Inexpensive Homebuilts... Why?

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Which is the closest reason to why you're interested in "inexpensive" homebuilts?

  • Have some discipline, save, and get something really nice later.

    Votes: 1 1.3%
  • I don't make much money. I can barely afford a used ultralight.

    Votes: 15 20.0%
  • I have a pilot license, but everyday expenses mean I can't afford what's out there.

    Votes: 17 22.7%
  • I need to get my license, and can afford that or an airplane, not both.

    Votes: 2 2.7%
  • I'm just a cheap bastard. Aviation costs too much. It should be less.

    Votes: 31 41.3%
  • I CAN afford many offerings, but can't get the (performance, looks, etc.) in my price range.

    Votes: 9 12.0%
  • Have some discipline, save, and get something really nice later.

    Votes: 1 1.3%
  • I don't make much money. I can barely afford a used ultralight.

    Votes: 15 20.0%
  • I have a pilot license, but everyday expenses mean I can't afford what's out there.

    Votes: 17 22.7%
  • I need to get my license, and can afford that or an airplane, not both.

    Votes: 2 2.7%
  • I'm just a cheap bastard. Aviation costs too much. It should be less.

    Votes: 31 41.3%
  • I CAN afford many offerings, but can't get the (performance, looks, etc.) in my price range.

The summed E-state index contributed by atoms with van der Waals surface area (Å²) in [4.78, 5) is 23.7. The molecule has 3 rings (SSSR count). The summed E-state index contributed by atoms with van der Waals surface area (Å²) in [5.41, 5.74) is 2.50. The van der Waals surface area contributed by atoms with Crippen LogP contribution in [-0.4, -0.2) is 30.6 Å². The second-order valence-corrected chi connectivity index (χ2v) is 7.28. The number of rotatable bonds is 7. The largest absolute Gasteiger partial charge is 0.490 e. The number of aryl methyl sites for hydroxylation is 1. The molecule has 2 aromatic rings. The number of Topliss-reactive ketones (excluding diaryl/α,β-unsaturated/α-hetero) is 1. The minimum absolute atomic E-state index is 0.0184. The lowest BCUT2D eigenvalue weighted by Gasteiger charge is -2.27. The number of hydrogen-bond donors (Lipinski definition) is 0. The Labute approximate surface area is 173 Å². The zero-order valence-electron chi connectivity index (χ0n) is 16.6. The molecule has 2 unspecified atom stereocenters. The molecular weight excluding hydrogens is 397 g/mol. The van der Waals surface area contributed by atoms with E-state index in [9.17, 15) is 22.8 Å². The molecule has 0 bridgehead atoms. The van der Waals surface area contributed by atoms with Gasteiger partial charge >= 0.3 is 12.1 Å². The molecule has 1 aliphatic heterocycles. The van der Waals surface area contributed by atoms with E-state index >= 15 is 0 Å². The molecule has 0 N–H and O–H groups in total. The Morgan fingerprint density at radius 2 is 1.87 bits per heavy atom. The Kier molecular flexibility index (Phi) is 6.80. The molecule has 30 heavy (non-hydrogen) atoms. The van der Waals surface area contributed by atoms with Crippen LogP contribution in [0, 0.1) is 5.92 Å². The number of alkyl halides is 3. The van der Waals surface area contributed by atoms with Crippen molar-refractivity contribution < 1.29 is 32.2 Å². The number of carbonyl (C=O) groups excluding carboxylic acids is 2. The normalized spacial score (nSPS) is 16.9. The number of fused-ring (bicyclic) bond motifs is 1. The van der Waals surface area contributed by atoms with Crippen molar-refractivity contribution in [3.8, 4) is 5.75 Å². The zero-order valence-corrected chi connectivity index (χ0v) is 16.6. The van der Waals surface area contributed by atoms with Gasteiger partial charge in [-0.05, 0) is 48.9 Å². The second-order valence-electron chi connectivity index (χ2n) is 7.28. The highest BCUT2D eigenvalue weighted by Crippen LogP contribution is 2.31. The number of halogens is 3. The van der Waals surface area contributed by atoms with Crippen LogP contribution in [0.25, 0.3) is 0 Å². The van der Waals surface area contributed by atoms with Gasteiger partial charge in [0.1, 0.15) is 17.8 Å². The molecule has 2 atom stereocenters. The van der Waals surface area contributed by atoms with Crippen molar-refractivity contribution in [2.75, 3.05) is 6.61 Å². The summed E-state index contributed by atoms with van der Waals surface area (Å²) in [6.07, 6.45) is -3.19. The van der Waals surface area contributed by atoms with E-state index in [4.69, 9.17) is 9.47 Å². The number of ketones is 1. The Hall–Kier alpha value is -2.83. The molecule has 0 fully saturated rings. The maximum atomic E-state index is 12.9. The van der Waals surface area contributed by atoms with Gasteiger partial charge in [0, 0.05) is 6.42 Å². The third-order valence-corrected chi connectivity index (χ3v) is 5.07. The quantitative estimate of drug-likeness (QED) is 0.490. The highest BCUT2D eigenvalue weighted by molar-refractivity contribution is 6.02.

Votes: 9 12.0%

  • Total voters
    75
  • Poll closed .

THRC12

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Oct 14, 2015
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Lincolnton, NC USA
I'll define the cheap bastard vote for myself. I'm a racecar fabricator by trade and can "do" or fake pretty much anything I need to do. My love of flying goes way back to my childhood. The less it cost me to have a plane means I can easier make my target goal of flying as much as possible! It also means I can keep building my business and maybe someday soon I can build and fly every day!
 

BBerson

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Dec 16, 2007
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Port Townsend WA
If it's in the garage at home it doesn't cost hanger rent.
But it doesn't get flown either.

I keep my sailboat in a slip - just so we can step aboard and sail for an hour.
If it lived on the trailer we wouldn't sail near as often because it's too much trouble to set up.
I keep my plane at an airport tiedown 4-6 months in the summer and build in the winter.
Flying 12 months of the year is not needed. When I take it back to the grass tiedown in spring, it's like a new toy. In October, I am bored with it.
 

Glider

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Jan 10, 2016
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164
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North Bumble, Alabama / USA
I'm interested in becoming a better all-around aviator. To that end, I now prefer to rent a variety of aircraft for short periods.